but... as jaybee has said. are you going with central ac? if so. go with a gas central heat also. only makes sence


        https://www.youtube.com/*****?v=vn7bkncf1_E
         
        Posts: 3843 | Location: I live in southern mississippi | Registered: Jun 01, 2008Reply With QuoteReport This Post
        posted Hide Post
        frodo thanks for the replie, right now i am living with a agas fired boiler with a hot water tank zoned off of it it is pretty energy efficient. thats why i was inquiring about heat pump but now understand by what jaybee said by getting the heat pump with gas burner to make it work for me so i will do some researchh thanks again jim
         
        Posts: 160 | Registered: Feb 06, 2007Reply With QuoteReport This Post
        posted Hide Post
        thanks for your valuable insight
        quote:
        Originally posted by swschrad:
        if you like hot blasts of air, you won't like a heat pump below about 45 degrees. each model has an efficiency chart in the manual, which manuals can be found on the web. once you get below 2:1 efficiency, the air gets to be a little on the chill side. that should happen around the mid 40s outside.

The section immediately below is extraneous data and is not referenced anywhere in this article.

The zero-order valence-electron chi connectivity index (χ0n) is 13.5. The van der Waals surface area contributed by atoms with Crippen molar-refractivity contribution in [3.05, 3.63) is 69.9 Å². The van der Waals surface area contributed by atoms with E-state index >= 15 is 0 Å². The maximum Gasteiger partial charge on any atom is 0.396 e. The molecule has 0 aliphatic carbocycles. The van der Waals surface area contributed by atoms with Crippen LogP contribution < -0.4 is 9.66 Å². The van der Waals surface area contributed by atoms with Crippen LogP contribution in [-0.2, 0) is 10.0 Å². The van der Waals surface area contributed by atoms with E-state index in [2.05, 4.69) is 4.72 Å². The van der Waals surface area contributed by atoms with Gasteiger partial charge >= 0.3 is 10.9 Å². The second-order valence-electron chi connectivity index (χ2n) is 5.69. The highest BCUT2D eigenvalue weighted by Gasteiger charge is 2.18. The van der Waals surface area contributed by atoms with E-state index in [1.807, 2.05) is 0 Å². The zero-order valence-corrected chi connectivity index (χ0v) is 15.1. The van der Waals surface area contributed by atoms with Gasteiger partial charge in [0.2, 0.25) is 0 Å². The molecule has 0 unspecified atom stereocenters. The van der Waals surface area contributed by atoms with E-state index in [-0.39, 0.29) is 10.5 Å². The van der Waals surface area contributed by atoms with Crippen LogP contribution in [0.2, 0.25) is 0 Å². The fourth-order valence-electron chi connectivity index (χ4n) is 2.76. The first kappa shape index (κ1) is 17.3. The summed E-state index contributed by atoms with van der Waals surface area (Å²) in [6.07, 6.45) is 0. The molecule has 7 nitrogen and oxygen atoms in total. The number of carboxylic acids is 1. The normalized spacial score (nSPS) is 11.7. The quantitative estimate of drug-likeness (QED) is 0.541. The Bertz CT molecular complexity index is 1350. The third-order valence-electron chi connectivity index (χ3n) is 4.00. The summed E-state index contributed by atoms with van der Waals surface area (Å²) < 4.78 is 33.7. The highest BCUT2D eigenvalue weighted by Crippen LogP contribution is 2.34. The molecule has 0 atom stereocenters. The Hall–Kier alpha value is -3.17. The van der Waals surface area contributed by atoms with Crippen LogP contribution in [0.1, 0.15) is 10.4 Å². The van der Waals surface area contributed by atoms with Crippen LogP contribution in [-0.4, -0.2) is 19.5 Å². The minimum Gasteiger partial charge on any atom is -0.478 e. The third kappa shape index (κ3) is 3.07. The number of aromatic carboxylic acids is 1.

if you install the heat pump with a gas backup heating source, and have the heating contractor tickle the control computer to kick over to gas at that point, you won't notice.

        if you spent an extra $10,000 and up to use a earth-modified heat pump, which these days uses transfer coils of edible antifreeze placed in wells at the water table, you will generally be above 2:1 forever. it's not cost effective over the life of the system, and in Tennessee you might not be able to do it because of rock, but it's bragging rights among the Greens.
         
        Posts: 6 | Registered: Mar 28, 2013Reply With QuoteReport This Post